How to do a PADI IDC Rescue #7 – Unconscious Diver at the Surface
PADI place a lot of emphasis on the skill Unconscious Diver at the Surface or what is commonly known as Rescue #7. It is a skill that you had to do in your PADI Rescue Course, your PADI Divemaster Course, at you Instructor Examination and if you go on to be a PADI Course Director you will have to do it at your CDTC.
There can be slight variations on how the skill is performed. In real life, adjustments could have to be made depending on weather and wave height. There could be adjustments made because of the size/weight of the victim and the rescuer, particularly if you have a small rescuer and large victim.
However, there are four things must happen to enable you to pass the skill:
You must remove weight belts
You must protect the victim’s airways from water entering
You must do rescue breaths every five seconds
You must do effective rescue breaths
Although we have call for help at #13, technically it could be done at any time after you determine there is a problem. For example, if you were rescuing from a boat and you had been observing the victim, you would notify boat staff as you entered the water.
Here is a typical way of performing Rescue #7.
As with all emergencies, be observant when you approach. Approach the head with them slightly on your left. If you have a pocket mask, this is a good time to prepare it and have it ready. It is also a good time to fully inflate your BCD if you have not already.
Splash and shout “Diver you OK – Diver you OK”. Wave your hand under their mask. Tap on their shoulder.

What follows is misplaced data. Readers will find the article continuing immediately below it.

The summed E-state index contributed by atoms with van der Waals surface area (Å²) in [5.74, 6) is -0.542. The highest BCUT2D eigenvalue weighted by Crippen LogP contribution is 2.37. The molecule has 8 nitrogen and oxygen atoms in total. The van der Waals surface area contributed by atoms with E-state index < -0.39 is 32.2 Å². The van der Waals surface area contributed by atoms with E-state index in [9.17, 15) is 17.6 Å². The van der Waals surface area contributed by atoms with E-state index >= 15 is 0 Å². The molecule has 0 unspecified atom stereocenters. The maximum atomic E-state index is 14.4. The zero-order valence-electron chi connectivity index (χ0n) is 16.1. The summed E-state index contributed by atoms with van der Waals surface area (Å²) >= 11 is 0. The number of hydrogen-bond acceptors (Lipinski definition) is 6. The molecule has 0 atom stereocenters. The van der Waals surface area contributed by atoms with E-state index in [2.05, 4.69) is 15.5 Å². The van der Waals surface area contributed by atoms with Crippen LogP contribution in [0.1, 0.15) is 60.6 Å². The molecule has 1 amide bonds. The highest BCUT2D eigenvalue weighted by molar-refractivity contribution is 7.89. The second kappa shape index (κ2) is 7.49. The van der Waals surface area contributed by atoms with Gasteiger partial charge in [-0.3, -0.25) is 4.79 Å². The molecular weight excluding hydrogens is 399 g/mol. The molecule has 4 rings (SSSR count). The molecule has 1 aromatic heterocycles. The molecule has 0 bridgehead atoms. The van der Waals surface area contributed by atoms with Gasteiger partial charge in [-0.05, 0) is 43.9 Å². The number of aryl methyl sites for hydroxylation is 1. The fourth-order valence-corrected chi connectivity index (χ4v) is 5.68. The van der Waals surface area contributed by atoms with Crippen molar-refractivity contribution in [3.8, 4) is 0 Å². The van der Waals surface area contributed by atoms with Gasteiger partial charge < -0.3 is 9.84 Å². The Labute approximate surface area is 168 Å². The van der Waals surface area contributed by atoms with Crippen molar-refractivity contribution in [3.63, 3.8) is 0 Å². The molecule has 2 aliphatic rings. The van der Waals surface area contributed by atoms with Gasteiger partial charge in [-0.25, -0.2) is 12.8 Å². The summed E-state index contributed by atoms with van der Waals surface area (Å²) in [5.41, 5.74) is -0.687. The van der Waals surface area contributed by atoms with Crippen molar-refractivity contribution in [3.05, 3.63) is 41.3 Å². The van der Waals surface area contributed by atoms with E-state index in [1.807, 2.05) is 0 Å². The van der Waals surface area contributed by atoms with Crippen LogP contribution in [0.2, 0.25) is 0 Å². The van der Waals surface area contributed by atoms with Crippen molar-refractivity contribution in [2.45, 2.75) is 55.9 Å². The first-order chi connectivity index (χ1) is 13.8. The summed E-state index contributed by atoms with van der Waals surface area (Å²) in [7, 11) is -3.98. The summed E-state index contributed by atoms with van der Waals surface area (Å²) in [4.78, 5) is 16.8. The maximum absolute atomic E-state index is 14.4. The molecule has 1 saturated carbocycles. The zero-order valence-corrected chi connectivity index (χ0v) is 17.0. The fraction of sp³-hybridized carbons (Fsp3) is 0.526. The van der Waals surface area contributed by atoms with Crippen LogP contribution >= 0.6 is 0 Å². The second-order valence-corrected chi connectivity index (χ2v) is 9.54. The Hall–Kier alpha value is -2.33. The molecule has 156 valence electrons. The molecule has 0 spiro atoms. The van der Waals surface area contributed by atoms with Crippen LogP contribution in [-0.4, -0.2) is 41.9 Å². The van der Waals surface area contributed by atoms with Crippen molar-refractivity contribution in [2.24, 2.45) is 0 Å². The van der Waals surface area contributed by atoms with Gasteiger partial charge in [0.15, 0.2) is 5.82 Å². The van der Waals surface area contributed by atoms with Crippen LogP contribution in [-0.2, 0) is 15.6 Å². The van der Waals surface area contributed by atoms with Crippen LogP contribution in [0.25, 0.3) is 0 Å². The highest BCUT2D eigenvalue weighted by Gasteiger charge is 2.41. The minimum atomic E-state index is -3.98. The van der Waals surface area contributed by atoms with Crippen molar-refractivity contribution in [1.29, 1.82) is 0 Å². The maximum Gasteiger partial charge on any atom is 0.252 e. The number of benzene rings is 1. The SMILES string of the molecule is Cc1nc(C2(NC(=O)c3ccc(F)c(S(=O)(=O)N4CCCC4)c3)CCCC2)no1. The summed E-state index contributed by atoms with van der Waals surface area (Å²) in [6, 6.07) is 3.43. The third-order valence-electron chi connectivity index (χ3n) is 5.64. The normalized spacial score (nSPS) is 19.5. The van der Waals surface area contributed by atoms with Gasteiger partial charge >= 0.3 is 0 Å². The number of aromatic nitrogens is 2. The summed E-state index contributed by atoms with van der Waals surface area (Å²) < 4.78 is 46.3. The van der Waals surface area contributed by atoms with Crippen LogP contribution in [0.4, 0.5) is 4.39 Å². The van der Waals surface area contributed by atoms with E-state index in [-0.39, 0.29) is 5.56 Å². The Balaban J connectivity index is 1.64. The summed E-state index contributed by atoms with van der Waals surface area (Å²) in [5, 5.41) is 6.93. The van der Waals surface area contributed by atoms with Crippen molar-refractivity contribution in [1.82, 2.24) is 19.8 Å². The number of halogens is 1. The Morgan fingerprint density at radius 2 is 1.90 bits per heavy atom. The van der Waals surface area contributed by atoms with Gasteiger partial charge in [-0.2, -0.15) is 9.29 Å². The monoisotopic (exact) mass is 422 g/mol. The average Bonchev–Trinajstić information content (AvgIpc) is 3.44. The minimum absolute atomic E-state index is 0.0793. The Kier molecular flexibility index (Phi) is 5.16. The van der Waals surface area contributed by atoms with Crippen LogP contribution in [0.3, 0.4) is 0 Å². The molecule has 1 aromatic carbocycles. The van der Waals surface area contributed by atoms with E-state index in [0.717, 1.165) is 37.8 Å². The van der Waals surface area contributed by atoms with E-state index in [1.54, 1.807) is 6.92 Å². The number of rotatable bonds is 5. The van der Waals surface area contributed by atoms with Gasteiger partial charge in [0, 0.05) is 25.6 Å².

Turn them face up, using arm cross or tank valve. Check for any unusual clips or entanglements.
4. Inflate Their BCD/ Inflate Your BCD
Inflate their BCD fully and inflate yours if you have not already done so.
5. Remove their weight belt/ Remove your weight belt
Remove their weight belt and your weight belt. This is a must! Failure to remove weight belts will have you sink as soon as you remove BCDs and constitutes as a fail.
6. Remover your Mask
Remove your mask.
7. Support Their Head
Support the head with your weaker hand. Remember your positioning. Do not be crosshanded, meaning, make sure the hand that you are pinching the nose is not covering the mouth of the victim.
TAKE A BIG DEEP BREATH
At this point of time both their airways are not exposed to water. Take a breath, relax because once you expose the airways you MUST protect the victim’s airways from water.
8. Remove Their Mask
Remove their mask.
9. Open Their Airway
Remove Regulator/Open Airway with finger on jaw.
10. Check breathing
Look – listen and feel for breathing (10 seconds). You should be looking at the victim’s chest for movement, you should have your hand on the victims chest feeling for chest movement and you should have your ear close to the victim’s mouth listening for breathing.
11. Shout for Help
“Help ! – I have an unconscious – non breathing diver”.
**If you have a pocket mask place it on now** Make sure there is an effective seal.
12. Two Full breaths
Two slow, complete breaths. They should be effective and close to the victim’s mouth or your pinched finger. Cheek to cheek is acceptable. NOT on the back of your hand. Close to the opening of the pocket mask if you are using one.
13. Rescue breaths
Start one breath every five seconds. Five seconds is quicker than most think. You must have the second breath on the five seconds. My preferred count is 1001,1002, 1003, breath. I believe it is closer to five seconds.
14. Remove Their Equipment
Remove their equipment – leave floating in BCD with only the Velcro waist band done up. Do this slowly and one clip at a time. Rescue breaths take priority
15. Remover Your Equipment
Remove your own scuba unit. Again, one clip at a time. Rescue breaths take priority.
Slide them out of their BCD. Support the head while doing that. Do not allow the head to go under water.
17. Rescue breaths
Continue one breath every five seconds as before
Two full breaths before attempting exit or at the completing of the skill at the I.E. At the I.E do not stop until the PADI Examiner states to do so. Then do your last two rescue breathes.
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